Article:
20 lessons learned in 20 years of business
As EVS Translations UK approaches the celebration of its 20th anniversary in February, its founder and CEO, Edward Vick, joins us on the blog each week to speak about the business and life lessons learned from the UK chapter of his international business.
EVS Translations has grown by an average of 15% every year of the last 30 years. That growth has drawn interest from within the translation industry and from outside of the market but do these interested parties always share Edward’s passion and more importantly, his vision?
“Our once very niche industry of translation has been enjoying a strong and sustained period of growth over the last decade, for us, even longer. Picture the nerdy kid who no one was interested in but who grows up and turns out to be a lot slicker than other people once remembered.
In an increasingly globalised economy, where information and communication is critical, this is our era. From Netlix to law firms, language has become a key part of any ambitious business with a genuine internationalisation strategy.
Global audiences crave an authentic experience. By all means, call the marketeers but you’ll also need an integrated language strategy to seize this opportunity – an opportunity that is not lost on many people.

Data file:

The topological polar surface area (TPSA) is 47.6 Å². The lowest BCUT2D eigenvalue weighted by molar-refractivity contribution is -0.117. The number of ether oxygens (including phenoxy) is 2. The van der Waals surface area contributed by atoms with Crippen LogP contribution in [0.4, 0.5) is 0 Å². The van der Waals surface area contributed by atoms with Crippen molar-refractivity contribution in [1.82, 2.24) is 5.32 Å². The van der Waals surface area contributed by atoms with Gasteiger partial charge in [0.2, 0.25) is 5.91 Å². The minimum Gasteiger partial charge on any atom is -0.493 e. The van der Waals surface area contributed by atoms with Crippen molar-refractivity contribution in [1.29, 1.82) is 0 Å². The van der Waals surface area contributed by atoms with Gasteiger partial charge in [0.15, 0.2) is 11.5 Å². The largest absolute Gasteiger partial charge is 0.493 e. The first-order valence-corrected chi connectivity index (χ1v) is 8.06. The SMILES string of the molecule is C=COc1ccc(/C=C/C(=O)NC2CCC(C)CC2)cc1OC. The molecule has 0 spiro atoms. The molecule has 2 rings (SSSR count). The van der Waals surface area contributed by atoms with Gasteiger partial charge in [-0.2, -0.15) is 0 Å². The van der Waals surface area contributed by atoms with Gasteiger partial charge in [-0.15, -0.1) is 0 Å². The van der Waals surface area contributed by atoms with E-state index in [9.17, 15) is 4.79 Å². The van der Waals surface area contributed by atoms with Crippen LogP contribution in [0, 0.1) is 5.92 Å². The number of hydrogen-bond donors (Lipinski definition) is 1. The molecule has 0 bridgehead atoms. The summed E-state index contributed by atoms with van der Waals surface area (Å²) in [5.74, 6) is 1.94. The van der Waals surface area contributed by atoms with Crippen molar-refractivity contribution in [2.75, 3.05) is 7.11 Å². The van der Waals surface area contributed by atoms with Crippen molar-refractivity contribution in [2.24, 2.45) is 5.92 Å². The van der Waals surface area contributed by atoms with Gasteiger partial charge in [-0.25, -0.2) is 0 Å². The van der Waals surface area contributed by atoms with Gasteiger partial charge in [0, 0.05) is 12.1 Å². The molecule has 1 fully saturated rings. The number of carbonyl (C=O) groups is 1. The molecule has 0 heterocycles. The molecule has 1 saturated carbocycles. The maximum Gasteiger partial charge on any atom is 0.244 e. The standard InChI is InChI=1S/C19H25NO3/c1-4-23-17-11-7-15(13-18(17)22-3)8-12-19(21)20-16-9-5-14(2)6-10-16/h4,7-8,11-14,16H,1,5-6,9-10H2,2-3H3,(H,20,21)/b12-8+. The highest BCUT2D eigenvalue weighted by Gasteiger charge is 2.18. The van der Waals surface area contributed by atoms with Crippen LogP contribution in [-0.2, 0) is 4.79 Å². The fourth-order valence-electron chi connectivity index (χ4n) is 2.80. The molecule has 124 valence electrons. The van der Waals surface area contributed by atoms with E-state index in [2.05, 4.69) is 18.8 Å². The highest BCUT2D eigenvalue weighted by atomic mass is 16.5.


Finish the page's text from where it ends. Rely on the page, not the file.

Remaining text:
The language of disruption
Currently, there are a lot of translation companies eating up other translation companies. But there are also advertising companies eating up translation companies or tech companies eating up translation companies. Or was that the other way round?
People are getting fat on a diet of competitors and market share. There are whispers of the translation industry disrupting the advertising industry. With all this activity and hype, which direction do you choose?
A lot of business owners will appreciate this feeling: how to grow and move the company forwards? Many a night’s sleep can be lost to this line of thought. I’ve built a company and an international team which puts the focus on human talent. The art of translation which delivers businesses killer content, effortless global communication and seamless information exchange.
Quality is not as simple as ‘plug and play’
The business has to grow into the 21st century, but in a way which allows you to stay true to your undeterred vision of delivering a quality product to your clients.
This intense pressure is on SMEs in any industry or sector. For some, the answer is acquisition. Or to be acquired. Trade publicly if you’re big enough. But for some business owners it’s not as simple as the quest to grow fat on success. It’s about something you created and nurtured, which delivers a level of quality unmatched by businesses focused purely on the bottom line.
That brings an acute feeling of ownership. This business is my family. The employees are a team. They have made this company a success and they are not going to be told what to do by a board of directors which knows a lot about chasing profits but virtually nothing about the industry.
At a certain level of growth, people begin knocking on your door. Do you dilute your offering to satisfy the short-term goals of someone else’s balance sheet or follow your vision? I’ve learned to keep my ear to the ground, but not let myself get too distracted.”